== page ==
Sunday, September 09, 2007

Fredericksburg - Part 2: Der Lindenbaum

Website: DerLindenbaum.com

If you’re spending any time at all in Fredericksburg, there’s a state law that says you have to eat at Der Lindenbaum. It’s as authentic German cuisine as you can get without using your passport. Ingrid Hohmann graduated from the Hotel and Restaurant School at Maria Laach, a fancy, hotshot cooking school in Europe, before creating Der Lindenbaum. The website doesn’t say why she relocated to the hill country to replicate dishes from the fatherland like Konigsberger Klopse (beef and pork meatballs in a caper sauce) and Rheinischer Sauerbraten (a roast, marinated for a week in a sweet/sour sauce). Perhaps she was fleeing a dark and troubled past or was a leader in a schnitzel smuggling syndicate. Speculation notwithstanding, once she got here, she done herself proud. Der Lindenbaum has been featured in Gourmet Magazine, Southern Living, Texas Monthly, the Houston Chronicle and Austin Magazine.

It is no surprise to those who stayed awake all the way through Schultze Gets the Blues that Texas has a rich history of central European immigration, from the Czecks and Slavs (who brought us kolaches and polka) to the Germans (who brought us carbohydrates and cholesterol).

The special was a pan-fried smoked pork chop with sauerkraut and potato salad. Well, everything comes with sauerkraut and potato salad and spicy mustard, so that goes without saying. We both wanted the special, but if everybody gets the special, then how can we sample other things? We got into a wrestling match over the other option. It came down to choice between a steak and the sausage sampler. But you can get steak anywhere, and this is Der Lindenbaum. We got the sausage. It had bratwurst, knackwurst and something else we didn’t get the name of but that we liked the best. Nice and spicy. Went well with the Bitburger lager on tap.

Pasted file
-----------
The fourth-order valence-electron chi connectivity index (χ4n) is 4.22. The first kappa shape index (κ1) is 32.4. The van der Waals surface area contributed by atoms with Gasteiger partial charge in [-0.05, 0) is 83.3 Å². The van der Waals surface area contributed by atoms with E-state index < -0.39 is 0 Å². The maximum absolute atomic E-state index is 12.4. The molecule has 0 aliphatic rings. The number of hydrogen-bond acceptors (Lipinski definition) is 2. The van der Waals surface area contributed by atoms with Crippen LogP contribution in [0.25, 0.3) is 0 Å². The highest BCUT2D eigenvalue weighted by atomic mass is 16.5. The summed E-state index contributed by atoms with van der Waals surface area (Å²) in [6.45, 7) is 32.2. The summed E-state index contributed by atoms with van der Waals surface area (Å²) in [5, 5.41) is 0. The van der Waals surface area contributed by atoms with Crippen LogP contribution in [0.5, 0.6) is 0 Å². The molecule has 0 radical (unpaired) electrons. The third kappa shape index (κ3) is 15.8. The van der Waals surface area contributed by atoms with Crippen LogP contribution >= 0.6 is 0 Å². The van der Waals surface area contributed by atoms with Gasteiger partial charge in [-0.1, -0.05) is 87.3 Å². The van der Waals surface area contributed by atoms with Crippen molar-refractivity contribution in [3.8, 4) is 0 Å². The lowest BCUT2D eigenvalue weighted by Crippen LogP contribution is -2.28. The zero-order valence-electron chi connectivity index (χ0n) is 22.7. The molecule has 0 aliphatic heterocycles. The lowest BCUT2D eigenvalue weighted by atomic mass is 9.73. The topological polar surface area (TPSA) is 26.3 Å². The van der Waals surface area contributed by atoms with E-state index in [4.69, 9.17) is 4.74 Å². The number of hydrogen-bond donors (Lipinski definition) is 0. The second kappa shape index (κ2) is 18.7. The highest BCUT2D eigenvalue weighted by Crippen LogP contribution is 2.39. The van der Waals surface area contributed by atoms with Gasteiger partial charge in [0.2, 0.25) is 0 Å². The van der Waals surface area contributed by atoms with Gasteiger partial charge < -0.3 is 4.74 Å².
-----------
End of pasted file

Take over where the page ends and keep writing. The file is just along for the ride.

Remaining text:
I was surprised by the pork chop, which was pink like a slice of ham, instead of the typical brown chop I used to seeing. At a half inch thick, it was tender and tasty and went well with or without the mustard. But, for my money, the best thing on the plate was the combination of the sauerkraut and the potato salad, which was sweet. Take a dab of each along with your meat, and it is strangely reminiscent of sweet cornbread. Go figure.

Der Lindenbaum has a large selection of desserts, not surprising since Ingrid started off with a bakery before she expanded to a full menu. However, not wishing to waddle out like the burgermeister and his wife, we refrained and instead toodled down from 312 E Main to 312 W Main and Hondo's to catch Porter Davis.

Next week: Hondo's on Main

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